It is hoped that the new agreement will enable financial technology firms to better interact between the two countries, and that each nation's respective investor base will have improved access to resources.
The breakthrough development has been hailed as a pioneering move, and will formalise an agreement between the Monetary Authority of Singapore (MAS) and the UK's Financial Conduct Authority (FCA).
At the core of the accord will be an agreement on the interchanging and use of information on financial services innovation within the markets of the two domains.
Britain has been branding itself as a global leader in FinTech for many years, thanks to the considerable support that the UK government has given to the development of FinTech in London. Last year, the capital reported revenues worth £6.6 billion thanks to a new-age industry giving jobs to more than 60,000 financial workers.
No less keen to stake its claim as an industry main-player, Singapore has been pulling out all the stops to bill itself as the FinTech hotbed of Asia, over its international neighbour Hong Kong.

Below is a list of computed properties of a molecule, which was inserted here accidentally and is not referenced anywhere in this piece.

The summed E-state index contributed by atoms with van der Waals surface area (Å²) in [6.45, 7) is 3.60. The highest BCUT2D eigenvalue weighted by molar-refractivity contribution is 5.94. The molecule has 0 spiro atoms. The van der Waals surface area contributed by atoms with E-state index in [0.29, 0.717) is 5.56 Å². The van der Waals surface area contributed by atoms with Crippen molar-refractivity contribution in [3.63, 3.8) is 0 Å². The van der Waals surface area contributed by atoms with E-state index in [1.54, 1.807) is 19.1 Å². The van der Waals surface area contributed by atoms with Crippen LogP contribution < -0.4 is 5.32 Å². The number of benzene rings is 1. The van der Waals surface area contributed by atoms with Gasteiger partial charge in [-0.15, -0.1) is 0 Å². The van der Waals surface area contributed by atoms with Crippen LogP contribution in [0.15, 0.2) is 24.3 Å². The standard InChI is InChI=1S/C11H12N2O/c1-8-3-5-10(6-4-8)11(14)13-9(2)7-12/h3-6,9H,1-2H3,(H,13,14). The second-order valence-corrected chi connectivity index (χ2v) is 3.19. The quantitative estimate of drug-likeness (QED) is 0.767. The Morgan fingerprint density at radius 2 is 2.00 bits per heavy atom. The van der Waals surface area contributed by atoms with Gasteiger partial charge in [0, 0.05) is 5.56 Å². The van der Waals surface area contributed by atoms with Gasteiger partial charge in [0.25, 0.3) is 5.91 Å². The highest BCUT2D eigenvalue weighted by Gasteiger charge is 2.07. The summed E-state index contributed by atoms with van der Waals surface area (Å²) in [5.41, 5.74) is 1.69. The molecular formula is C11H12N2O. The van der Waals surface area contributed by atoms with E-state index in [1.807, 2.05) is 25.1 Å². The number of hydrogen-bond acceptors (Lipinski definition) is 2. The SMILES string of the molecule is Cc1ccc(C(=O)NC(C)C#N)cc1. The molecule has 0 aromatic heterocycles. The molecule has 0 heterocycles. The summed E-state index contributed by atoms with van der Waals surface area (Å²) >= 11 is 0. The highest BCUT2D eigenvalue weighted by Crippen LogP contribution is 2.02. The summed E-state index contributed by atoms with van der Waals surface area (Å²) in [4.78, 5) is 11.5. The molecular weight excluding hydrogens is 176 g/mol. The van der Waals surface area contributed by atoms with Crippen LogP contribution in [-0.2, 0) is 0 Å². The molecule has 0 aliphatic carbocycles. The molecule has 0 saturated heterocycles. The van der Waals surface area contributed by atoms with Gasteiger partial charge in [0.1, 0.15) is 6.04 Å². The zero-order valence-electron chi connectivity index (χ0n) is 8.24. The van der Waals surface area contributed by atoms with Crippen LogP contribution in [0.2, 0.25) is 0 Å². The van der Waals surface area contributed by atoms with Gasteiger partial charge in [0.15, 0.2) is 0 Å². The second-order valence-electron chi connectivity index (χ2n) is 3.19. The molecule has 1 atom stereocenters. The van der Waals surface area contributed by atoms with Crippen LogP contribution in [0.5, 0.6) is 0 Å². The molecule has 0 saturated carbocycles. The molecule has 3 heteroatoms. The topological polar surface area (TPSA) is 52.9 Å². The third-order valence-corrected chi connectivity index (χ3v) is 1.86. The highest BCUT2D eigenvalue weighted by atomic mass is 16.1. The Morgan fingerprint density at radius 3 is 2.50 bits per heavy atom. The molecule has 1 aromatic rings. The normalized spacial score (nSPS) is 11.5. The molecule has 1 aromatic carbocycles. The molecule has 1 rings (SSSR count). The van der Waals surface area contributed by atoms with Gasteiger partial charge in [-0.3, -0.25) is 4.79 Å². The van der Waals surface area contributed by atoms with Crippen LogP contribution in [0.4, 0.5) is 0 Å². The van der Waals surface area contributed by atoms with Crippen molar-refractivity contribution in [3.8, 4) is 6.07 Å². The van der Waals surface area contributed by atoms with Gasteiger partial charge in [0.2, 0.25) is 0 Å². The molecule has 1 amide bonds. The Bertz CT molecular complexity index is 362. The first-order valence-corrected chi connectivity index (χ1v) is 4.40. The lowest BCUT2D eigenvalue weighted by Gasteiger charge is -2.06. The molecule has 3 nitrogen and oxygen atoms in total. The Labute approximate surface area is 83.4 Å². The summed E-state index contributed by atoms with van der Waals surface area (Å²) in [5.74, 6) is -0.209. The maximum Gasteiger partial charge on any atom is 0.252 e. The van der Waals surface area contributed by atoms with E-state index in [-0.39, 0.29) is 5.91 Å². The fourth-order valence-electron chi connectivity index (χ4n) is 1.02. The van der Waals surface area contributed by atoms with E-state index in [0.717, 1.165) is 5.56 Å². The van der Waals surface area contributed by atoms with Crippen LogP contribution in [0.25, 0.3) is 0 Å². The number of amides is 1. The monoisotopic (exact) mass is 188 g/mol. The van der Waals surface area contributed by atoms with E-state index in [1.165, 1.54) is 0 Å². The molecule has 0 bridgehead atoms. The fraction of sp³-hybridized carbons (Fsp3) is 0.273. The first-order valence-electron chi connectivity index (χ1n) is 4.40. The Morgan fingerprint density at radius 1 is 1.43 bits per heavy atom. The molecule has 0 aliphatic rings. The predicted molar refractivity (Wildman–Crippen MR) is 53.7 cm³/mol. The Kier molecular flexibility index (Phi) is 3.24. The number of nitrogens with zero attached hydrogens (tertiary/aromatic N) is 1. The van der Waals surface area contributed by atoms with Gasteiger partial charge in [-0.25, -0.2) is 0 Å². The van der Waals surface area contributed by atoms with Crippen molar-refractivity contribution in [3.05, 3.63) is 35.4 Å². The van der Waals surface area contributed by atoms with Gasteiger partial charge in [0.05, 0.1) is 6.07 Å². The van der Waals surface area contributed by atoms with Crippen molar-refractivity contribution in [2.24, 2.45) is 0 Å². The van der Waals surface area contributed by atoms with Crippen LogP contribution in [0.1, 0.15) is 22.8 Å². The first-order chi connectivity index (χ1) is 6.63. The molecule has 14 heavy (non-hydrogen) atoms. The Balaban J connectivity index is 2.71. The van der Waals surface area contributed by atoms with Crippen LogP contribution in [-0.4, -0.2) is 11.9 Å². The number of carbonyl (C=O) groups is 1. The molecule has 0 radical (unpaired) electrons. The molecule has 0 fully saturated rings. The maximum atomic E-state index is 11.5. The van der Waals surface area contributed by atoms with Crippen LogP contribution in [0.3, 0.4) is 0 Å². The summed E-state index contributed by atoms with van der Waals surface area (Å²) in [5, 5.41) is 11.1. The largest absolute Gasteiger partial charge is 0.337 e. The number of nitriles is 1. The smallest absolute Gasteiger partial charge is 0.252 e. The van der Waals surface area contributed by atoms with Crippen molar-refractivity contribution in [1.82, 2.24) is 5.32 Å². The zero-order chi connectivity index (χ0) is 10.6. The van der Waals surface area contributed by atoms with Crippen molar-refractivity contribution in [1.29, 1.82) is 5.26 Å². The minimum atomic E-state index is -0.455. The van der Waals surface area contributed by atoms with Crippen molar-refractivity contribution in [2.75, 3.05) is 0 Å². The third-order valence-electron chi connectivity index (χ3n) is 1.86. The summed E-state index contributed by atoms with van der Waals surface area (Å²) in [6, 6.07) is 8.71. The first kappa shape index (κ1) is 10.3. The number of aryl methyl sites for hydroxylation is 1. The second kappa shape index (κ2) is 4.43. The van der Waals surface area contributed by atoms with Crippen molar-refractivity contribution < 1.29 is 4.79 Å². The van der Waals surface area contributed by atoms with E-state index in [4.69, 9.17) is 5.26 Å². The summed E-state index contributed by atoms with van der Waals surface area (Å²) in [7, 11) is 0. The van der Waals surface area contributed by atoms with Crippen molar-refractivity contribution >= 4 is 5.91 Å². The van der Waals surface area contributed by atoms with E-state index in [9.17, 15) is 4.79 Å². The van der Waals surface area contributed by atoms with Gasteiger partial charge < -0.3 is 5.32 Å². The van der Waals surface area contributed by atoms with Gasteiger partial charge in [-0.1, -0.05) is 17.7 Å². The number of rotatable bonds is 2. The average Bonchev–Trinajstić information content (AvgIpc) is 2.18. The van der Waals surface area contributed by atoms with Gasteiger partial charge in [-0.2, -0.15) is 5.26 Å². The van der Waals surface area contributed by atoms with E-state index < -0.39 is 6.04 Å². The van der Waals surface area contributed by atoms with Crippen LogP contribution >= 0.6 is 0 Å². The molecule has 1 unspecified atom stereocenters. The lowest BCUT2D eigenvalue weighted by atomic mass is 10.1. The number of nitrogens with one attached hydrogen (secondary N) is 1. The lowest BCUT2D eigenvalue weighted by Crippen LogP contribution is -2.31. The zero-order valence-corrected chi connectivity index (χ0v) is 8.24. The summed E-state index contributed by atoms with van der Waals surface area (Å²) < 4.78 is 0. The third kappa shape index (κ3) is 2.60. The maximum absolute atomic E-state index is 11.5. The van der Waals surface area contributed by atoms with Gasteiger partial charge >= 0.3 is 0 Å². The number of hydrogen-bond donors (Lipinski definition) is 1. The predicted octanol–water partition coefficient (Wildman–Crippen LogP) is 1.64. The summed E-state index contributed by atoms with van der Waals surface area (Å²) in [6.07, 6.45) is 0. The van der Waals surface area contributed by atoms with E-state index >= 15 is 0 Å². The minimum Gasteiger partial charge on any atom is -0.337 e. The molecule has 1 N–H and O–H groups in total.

In the Spring of 2016, Singapore created an office specifically for the nurturing of the country's start-ups. The development was part of a plan to develop an innovation hub centre over five years, a project that is rumoured to have cost around S$225 million.
London played host last week to officials from both nations, as the 'bridge' was opened. The UK government has said that the cooperation is indicative of the respective countries' shared ambition and mutual recognition of the potential of a collaborative approach to the use of technology to develop financial services across two key world hubs.
Christopher Woolard, Director of Strategy and Competition within the FCA commented:
"This will help innovative firms from Singapore that want to bring new ideas to the UK, helping the FCA fulfil our objective of promoting competition in the interests of consumers."
"At the same time, this agreement will give those British firms with new ideas who want to expand into Singapore support, making them potentially more sustainable challengers in the UK", he added.